The Misguided Sainthood of Mrs. Kleiner

Trying to get it right with the best of intentions.

Location: Seattle, Washington

I have been married to the delicious Joe Kleiner for 6 years. I got preg in 1999 & miscarried at 17 weeks. I was depressed for a very long time. I now know I have PCOS, an endocrine disorder and leading cause of infertility. Joe and I both felt compelled to adopt foster children so we called ANTIOCH ADOPTIONS. They are committed to helping normal people adopt & to getting kids out of foster care. Our kids came home in the fall of 2001. Bret (8), Nene (7), and Tony (5). In 2004 we were contacted because the kids had a new biological sister and through God's amazing providence we now have her too. Yes, that's four-ages 12, 10, 9 and 1. This is where the mythology begins. Often people who don't know us hold to an erroneous and misguided belief that I am special, a saint if you will. That THEY would never be able to live my life. That God has not CALLED THEM to fostering or adopting. I disagree with every cell of my being. I am no saint. But I do believe that Jesus calls us ALL to care for the fatherless, to love the unlovable, and to die to ourselves. So this is my attempt to set the record straight.

Wednesday, October 05, 2005


My name is Alecia and I have a rage problem.

I come from a long line of ragers.

My Dad breaks wild horses for a living. He is an intense human being. Very gifted and handsome. And he gets pissed really easy. When he fights he forgets how much he loves you. He comes to kick ass. His rage is quick and furious. And when he's done, he's done. He forgets and expects everyone to move on. I'm a lot like him.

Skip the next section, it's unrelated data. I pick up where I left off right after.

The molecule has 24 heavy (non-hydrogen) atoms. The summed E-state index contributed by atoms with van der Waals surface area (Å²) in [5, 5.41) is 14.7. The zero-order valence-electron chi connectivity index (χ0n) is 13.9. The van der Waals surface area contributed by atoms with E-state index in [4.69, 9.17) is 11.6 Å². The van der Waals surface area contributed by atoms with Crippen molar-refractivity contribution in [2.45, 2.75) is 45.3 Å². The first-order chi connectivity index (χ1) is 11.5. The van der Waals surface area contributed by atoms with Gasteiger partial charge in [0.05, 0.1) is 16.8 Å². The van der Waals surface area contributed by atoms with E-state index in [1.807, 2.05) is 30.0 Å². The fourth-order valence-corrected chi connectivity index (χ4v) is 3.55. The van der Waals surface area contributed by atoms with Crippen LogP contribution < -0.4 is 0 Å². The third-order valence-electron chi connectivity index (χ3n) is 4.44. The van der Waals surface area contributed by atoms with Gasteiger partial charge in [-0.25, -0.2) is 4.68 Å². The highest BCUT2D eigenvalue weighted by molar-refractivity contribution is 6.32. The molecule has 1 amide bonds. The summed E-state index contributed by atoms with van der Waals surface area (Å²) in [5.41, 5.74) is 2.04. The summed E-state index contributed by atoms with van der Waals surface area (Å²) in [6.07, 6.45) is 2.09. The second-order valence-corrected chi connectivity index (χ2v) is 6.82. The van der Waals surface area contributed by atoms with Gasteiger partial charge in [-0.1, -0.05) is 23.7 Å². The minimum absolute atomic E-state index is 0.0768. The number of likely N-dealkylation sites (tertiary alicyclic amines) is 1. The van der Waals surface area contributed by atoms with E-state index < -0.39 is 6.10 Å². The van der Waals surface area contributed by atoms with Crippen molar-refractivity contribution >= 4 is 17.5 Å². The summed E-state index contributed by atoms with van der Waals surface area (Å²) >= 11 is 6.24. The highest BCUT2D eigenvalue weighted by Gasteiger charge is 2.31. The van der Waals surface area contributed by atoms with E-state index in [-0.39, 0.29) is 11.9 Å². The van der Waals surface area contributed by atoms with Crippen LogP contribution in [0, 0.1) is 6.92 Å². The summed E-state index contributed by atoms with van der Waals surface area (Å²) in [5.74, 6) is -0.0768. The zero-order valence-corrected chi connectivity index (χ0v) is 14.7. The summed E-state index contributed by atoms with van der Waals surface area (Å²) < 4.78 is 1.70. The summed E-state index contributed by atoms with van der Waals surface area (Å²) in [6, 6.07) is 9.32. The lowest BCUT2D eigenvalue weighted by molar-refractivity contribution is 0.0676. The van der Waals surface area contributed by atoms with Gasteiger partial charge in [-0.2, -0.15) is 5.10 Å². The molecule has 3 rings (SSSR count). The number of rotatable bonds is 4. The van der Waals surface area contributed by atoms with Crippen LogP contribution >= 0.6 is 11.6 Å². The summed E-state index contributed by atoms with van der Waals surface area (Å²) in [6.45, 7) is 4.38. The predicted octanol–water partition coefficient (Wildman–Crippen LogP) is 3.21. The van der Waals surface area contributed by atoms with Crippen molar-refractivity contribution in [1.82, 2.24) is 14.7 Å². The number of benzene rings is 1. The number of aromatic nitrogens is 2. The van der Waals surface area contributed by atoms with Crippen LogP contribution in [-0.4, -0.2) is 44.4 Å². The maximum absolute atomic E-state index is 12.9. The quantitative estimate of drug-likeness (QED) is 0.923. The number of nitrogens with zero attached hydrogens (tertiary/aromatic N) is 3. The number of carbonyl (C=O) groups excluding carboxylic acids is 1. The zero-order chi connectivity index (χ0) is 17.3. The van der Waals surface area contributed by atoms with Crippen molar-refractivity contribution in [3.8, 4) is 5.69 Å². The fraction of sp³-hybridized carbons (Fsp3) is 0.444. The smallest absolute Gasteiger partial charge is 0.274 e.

My Mom is equally rageful, she's just the silent bitter type. Though I remember her losing it on me several times when I was a willful, smartassed kid. She suffered in silence most of her life. Her motto is "we will endeavor to persevere". Very martyrish. Very co-dependent. She remembers things forever, and struggles with bitterness. I'm a lot like her.

My dad's mama, grandma Wanita was the poster child for rage. She led a hard life married to an amiable alcoholic, supporting four children in impoverished Oklahoma. Think Grapes of Wrath. Legend has it that my deadbeat grandpa came home one night after getting his drink on and passed out on the bed. She was so pissed, she wrapped him in the bedsheets like a mummy--and then beat the shit out of him with the handle of a broom.

Her next husband disagreed with her scoring during shuffle board. She took the puck and pistol whipped him with it. In front of everyone. Their marriage only lasted a few years.

She was beautiful when she was young. But hard living and anger took it's toll. She wore her rage like a mask. You could see every line of anger. Every grievance. Every bitterness etched in her worn out face. In ways, I am a lot like her.

I had an epiphany tonight about my anger. Even though my episodes of freaking out on people have slowed down--and are usually centered around my hormonal peak each month--I still rage. My rage has gone underground. Instead of cussing someone out, I do it inside. I develop justifications for my irritations, and frustrations and deem them exceptable because I've been sinned against. To most people I seem to have it together. But I rage against my daughter, random strangers, and internally I always respond first with anger.

I'm the worst combination of my parents. When I sin--I forget immediately like my father. When I'm sinned against--I remember forever like my mother.

I want the redemption of Christ to flood my life and change me from the core. I want to die to my rage and the selfishness that drives it. I want my anger to be the righteous kind. When I'm an old lady I want my face to be etched with love and faithfulness and wisdom.